It is planned to launch four satellites over the next few years, two of which — Saggita and Perseus — are to be launched next year, while Pyxis and Aurigaare to be launched between 2015 and 2017. Source: Press Photo / Dauria Aerospace
In October, I2BF Global Ventures invested $20 million in Dauria Aerospace — the first Russian private space company.
This event went practically unnoticed by the world’s media, especially compared to the euphoria that surrounded the launch of SpaceX and Virgin Galactic at the beginning of the 2000s. In the meantime, this company is, in many ways, a pioneer and is breaking into a field that the state has neglected.
“Traditionally Roscosmos focuses on low-margin services, launching, servicing and putting satellites in space, completely neglecting the high-margin services market, which is what private companies are aiming for,” said Alexei Volostnov, business development director for Frost & Sullivan in Russia.
Mikhail Kokorich, the former owner of large Russian retail networks such as Tekhnosila and Uyuterra, stepped right into this breach.
On leaving the business to which he had become accustomed, he effectively turned his hobby into his job. However, his activities are not altruistic — this market is estimated to be worth $103 billion per year.
Dauria’s calculations are based on the fact that it will manufacture cheap satellites that will cost up to $10 million and can be manufactured in the space of a year.
Spacecraft usually cost hundreds of millions of dollars and take years to produce. Thus the company will, according to its founder, recoup its set up costs “almost immediately.”
It is planned to launch four satellites over the next few years, two of which — Saggita and Perseus — are to be launched next year, while Pyxis and Aurigaare to be launched between 2015 and 2017. According to forecasts, the company’s annual turnover will be in excess of $1 billion per year by that time.
Kokorich noted that now is a good time for a project like this: “Our services are unique from the point of view of gathering information, and we have our own niche — accurate surveying, forestry, and asset management and monitoring from space.”
The businessman need not fear competition from state-owned companies in Russia, as the country only has a small number of space vehicles.
“We only have two civil satellites — not counting weather satellites — and they require a high resolution. Our systems cover the entire Earth, but they do not require such a high resolution, which means that they provide the whole picture,” said Kokorich.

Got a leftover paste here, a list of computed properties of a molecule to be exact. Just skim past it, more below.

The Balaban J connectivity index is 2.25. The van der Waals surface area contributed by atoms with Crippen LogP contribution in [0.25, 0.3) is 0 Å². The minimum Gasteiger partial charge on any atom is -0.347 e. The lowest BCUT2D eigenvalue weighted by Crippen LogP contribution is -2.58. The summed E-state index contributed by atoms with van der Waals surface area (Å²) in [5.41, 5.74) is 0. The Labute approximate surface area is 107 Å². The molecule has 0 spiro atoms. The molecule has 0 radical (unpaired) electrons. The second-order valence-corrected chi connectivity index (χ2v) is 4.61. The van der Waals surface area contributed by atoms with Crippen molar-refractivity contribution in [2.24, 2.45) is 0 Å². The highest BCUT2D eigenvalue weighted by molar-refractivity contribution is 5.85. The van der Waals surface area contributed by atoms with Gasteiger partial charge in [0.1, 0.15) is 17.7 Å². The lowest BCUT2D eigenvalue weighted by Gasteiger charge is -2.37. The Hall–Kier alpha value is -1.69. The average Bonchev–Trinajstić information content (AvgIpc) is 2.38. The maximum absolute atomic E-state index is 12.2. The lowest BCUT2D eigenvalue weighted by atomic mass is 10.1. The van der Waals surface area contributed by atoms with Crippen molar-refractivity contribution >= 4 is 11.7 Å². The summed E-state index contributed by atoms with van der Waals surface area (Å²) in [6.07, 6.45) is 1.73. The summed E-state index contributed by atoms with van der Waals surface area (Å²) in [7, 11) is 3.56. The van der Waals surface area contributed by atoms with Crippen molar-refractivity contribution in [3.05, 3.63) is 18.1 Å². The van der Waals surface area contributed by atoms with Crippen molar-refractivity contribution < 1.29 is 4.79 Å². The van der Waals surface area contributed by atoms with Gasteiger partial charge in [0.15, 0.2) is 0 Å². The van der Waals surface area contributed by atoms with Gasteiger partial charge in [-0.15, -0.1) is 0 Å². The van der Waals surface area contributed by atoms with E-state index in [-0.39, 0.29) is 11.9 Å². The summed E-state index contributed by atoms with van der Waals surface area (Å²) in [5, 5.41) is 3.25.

“The state is not planning to produce these kind of service systems and will never manufacture them.”
Andrei Milovanov, head of the Satellite Transport Monitoring department at the Arkan group admits this is linked, in some degree, to the fact that, for a long time, the Russian space industry was just trying to survive.
Meanwhile, the rest of the world modernized their satellite production, developing low-budget, small-scale systems. In his opinion, as Dauria was a pioneer in the private satellite market in Russia, this will afford it certain guarantees of success at least on the internal market.
“Even up to the present day, government bodies in Russia use 95 percent foreign systems for satellite observations. Correspondingly, an indigenous product would certainly be in demand on the growing Russian market. It is more difficult to predict the outcome of doing business on the global market. However, the company’s innovative approach and its collaboration with such an experienced partner as the English company SSTL makes this project highly competitive,”said the specialist.
American universities are also involved in Dauria projects, as well as Roscosmos, the Lavochkin Research and Production Association and many other organizations across the world.
The company has a branch at Skolkovo making systems for the internal market; the company’s headquarters, which houses the key service division, are based in Munich. There is a division in the U.S. developing payload as well as satellite systems for the international market.
Dauria’s founders are certain that only a transnational company can achieve success in this business. However, there is another reason why the company’s headquarters are not based in Russia.
Kokorich explained: “Unfortunately due to the idiosyncrasies of the Russian tax system and the complexities of importing and exporting the necessary equipment, it is still difficult to work efficiently on the global market from inside Russia.”
Experts add that the state once again strictly controls the key infrastructure, as well as the delivery vehicles. “This could mean that this field would be closed to private companies very rapidly if a decision like this is taken at governmental level,” said Volostnov.
“That said, the market potential is relatively high, which means that private investment in this field can be taken seriously. Moreover, it does not prevent us being proud of the first private project in Russian cosmonautics — all the more so that there are still only a handful of these companies in existence.”
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